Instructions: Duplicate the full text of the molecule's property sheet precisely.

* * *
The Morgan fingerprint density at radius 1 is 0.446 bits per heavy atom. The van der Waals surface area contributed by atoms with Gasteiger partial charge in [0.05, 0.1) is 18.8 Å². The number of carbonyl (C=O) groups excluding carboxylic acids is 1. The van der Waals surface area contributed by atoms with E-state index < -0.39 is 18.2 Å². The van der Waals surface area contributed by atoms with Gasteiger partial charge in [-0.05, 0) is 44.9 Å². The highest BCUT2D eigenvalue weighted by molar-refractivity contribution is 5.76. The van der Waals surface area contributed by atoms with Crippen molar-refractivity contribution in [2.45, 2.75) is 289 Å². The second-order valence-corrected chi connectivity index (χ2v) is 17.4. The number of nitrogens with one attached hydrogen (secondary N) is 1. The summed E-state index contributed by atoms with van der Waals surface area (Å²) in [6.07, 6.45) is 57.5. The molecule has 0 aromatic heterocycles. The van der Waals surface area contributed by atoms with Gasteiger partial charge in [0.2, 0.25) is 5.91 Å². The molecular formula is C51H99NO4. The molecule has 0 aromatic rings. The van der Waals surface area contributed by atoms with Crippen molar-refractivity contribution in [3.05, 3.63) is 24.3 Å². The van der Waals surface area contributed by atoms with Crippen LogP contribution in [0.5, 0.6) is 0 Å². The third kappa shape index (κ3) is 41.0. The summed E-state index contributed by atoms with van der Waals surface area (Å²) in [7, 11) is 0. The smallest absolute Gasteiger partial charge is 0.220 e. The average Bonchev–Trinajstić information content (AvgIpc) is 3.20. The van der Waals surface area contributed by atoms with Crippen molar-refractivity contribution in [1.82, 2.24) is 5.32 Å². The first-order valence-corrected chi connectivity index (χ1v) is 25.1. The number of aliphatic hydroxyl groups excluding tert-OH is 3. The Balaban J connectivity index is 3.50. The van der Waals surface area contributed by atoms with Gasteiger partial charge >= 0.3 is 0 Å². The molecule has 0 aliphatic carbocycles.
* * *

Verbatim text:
The Morgan fingerprint density at radius 1 is 0.446 bits per heavy atom. The van der Waals surface area contributed by atoms with Gasteiger partial charge in [0.05, 0.1) is 18.8 Å². The number of carbonyl (C=O) groups excluding carboxylic acids is 1. The van der Waals surface area contributed by atoms with E-state index < -0.39 is 18.2 Å². The van der Waals surface area contributed by atoms with Gasteiger partial charge in [-0.05, 0) is 44.9 Å². The highest BCUT2D eigenvalue weighted by molar-refractivity contribution is 5.76. The van der Waals surface area contributed by atoms with Crippen molar-refractivity contribution in [2.45, 2.75) is 289 Å². The second-order valence-corrected chi connectivity index (χ2v) is 17.4. The number of nitrogens with one attached hydrogen (secondary N) is 1. The summed E-state index contributed by atoms with van der Waals surface area (Å²) in [6.07, 6.45) is 57.5. The molecule has 0 aromatic heterocycles. The van der Waals surface area contributed by atoms with Gasteiger partial charge in [0.2, 0.25) is 5.91 Å². The molecular formula is C51H99NO4. The molecule has 0 aromatic rings. The van der Waals surface area contributed by atoms with Crippen molar-refractivity contribution in [3.05, 3.63) is 24.3 Å². The van der Waals surface area contributed by atoms with Crippen LogP contribution in [0.5, 0.6) is 0 Å². The third kappa shape index (κ3) is 41.0. The summed E-state index contributed by atoms with van der Waals surface area (Å²) in [7, 11) is 0. The smallest absolute Gasteiger partial charge is 0.220 e. The average Bonchev–Trinajstić information content (AvgIpc) is 3.20. The van der Waals surface area contributed by atoms with Crippen molar-refractivity contribution in [1.82, 2.24) is 5.32 Å². The first-order valence-corrected chi connectivity index (χ1v) is 25.1. The number of aliphatic hydroxyl groups excluding tert-OH is 3. The Balaban J connectivity index is 3.50. The van der Waals surface area contributed by atoms with Gasteiger partial charge >= 0.3 is 0 Å². The molecule has 0 aliphatic carbocycles.